|Matthew Henry's Concise Commentary|
4:1-9 Israel is smitten before the Philistines. Sin, the accursed thing, was in the camp, and gave their enemies all the advantage they could wish for. They own the hand of God in their trouble; but, instead of submitting, they speak angrily, as not aware of any just provocation they had given him. The foolishness of man perverts his way, and then his heart frets against the Lord, Pr 19:3, and finds fault with him. They supposed that they could oblige God to appear for them, by bringing the ark into their camp. Those who have gone back in the life of religion, sometimes discover great fondness for the outward observances of it, as if those would save them; and as if the ark, God's throne, in the camp, would bring them to heaven, though the world and the flesh are on the throne in the heart.
Verse 8. - These mighty Gods. In Hebrew "Elohim, though plural, is used of the one true God, but in this sense has always the verb or adjective belonging to it in the singular. In ver. 7 the Philistines conform to this rule, and say, Elohim is come; but here the verb, pronoun, and adjective are all plural, i.e. they speak as heathen, to whom polytheism was natural (comp. 1 Kings 12:28). With all the plagues. Rather, "with every plague," i.e. with every kind of plague. In the wilderness. God did not really smite the Egyptians in the wilderness. The plagues, including the destruction of Pharaoh and his host in the Red Sea, had all happened before the Israelites had entered it. But probably the Philistines confused together the plagues of Egypt and the miracles in the wilderness, and even the conquest of Canaan, in one grand but vague whole, and so were ready to give way to despair, as they called to mind the traditions they had heard of these mighty interpositions of God for his people.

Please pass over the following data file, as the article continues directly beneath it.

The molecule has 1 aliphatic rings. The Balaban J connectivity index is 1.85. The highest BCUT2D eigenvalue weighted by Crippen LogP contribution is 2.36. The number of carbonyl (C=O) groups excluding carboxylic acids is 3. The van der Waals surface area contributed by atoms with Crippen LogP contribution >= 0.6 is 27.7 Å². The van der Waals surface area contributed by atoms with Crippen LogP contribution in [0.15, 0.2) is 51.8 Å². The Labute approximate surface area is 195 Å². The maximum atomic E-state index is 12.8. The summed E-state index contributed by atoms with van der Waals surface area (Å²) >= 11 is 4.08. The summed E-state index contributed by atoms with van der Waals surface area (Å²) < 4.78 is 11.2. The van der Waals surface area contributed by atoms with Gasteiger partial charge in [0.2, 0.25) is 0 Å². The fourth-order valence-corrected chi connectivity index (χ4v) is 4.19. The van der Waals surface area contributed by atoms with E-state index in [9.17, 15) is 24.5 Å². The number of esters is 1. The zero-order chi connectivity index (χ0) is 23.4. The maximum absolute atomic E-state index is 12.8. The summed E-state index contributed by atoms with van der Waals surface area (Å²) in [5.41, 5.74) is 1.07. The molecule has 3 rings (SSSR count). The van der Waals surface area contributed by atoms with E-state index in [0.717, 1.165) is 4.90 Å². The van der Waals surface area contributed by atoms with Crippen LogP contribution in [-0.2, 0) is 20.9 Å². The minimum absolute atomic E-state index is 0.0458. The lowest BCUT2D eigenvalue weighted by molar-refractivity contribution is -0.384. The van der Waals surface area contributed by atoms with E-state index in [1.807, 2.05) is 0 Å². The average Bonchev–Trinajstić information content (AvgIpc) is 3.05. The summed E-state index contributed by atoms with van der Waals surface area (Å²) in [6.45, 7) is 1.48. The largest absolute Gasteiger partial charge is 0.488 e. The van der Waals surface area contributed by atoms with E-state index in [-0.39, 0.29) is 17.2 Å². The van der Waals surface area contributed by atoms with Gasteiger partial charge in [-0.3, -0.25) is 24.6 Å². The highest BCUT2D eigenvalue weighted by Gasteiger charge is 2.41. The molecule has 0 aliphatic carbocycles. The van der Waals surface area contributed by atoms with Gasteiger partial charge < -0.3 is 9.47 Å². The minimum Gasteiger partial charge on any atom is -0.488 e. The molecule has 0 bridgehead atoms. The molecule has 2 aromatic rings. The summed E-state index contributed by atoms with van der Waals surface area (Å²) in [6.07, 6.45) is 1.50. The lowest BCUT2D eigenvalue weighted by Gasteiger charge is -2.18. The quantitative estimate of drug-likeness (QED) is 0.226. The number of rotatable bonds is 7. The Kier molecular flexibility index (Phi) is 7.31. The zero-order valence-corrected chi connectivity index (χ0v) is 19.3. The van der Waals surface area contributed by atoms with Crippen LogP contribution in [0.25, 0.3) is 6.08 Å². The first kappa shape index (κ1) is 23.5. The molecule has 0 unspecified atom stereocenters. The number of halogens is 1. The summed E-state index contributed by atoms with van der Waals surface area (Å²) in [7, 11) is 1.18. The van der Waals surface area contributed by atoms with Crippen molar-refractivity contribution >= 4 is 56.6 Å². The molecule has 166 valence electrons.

Gill's Exposition of the Entire Bible
Woe unto us, who shall deliver us out of the hand of these mighty gods?.... Of whom they spoke in an ironical and sneering manner; or if seriously and through fear, they use their own Heathenish language, as if the Israelites had many gods, as they had, though mightier than theirs; though the Syriac and Arabic versions read in the singular, out of the hand of God, or the most strong God; and so the Targum, out of the hand of the Word of the Lord:
these are the gods that smote the Egyptians with all the plagues in the wilderness: the ten plagues were inflicted on the Egyptians in the land of Egypt, and not in the wilderness; wherefore the Philistines may be supposed to be mistaken in this circumstance; which is not to be wondered at, since many historians who have written of the affairs of the Jews have been mistaken in them, as Justin, Tacitus, and others; nay, even Josephus himself in some things: but perhaps respect is had to the drowning of Pharaoh and his host in the Red sea, which had the wilderness of Etham on both sides of it; and this stroke was the finishing one of the plagues on the Egyptians. R. Joseph Kimchi supposes the word for wilderness has the signification of speech, as in Sol 4:3 and that the sense of the Philistines is, that God smote the Egyptians with all the plagues he did by his word, his orders, and commands; but now he was come in person, and would smite them by himself; this sense Abarbinel calls a beautiful one.
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